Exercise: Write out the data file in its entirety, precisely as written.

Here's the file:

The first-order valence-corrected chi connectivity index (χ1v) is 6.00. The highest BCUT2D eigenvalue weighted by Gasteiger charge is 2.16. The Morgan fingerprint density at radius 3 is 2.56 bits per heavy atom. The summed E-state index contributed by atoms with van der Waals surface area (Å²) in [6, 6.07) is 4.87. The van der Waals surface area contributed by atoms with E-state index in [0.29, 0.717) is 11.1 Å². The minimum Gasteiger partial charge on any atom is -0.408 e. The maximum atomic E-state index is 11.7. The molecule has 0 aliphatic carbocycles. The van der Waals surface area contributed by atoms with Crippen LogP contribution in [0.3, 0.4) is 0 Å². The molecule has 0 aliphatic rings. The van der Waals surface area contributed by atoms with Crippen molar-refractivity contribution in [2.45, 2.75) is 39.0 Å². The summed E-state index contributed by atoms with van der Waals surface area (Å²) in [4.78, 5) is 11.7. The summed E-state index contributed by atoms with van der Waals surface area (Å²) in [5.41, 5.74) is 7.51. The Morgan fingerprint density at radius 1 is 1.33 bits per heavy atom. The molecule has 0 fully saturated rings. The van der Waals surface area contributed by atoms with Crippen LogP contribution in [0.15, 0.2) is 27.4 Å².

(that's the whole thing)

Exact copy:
The first-order valence-corrected chi connectivity index (χ1v) is 6.00. The highest BCUT2D eigenvalue weighted by Gasteiger charge is 2.16. The Morgan fingerprint density at radius 3 is 2.56 bits per heavy atom. The summed E-state index contributed by atoms with van der Waals surface area (Å²) in [6, 6.07) is 4.87. The van der Waals surface area contributed by atoms with E-state index in [0.29, 0.717) is 11.1 Å². The minimum Gasteiger partial charge on any atom is -0.408 e. The maximum atomic E-state index is 11.7. The molecule has 0 aliphatic carbocycles. The van der Waals surface area contributed by atoms with Crippen LogP contribution in [0.3, 0.4) is 0 Å². The molecule has 0 aliphatic rings. The van der Waals surface area contributed by atoms with Crippen molar-refractivity contribution in [2.45, 2.75) is 39.0 Å². The summed E-state index contributed by atoms with van der Waals surface area (Å²) in [4.78, 5) is 11.7. The summed E-state index contributed by atoms with van der Waals surface area (Å²) in [5.41, 5.74) is 7.51. The Morgan fingerprint density at radius 1 is 1.33 bits per heavy atom. The molecule has 0 fully saturated rings. The van der Waals surface area contributed by atoms with Crippen LogP contribution in [0.15, 0.2) is 27.4 Å².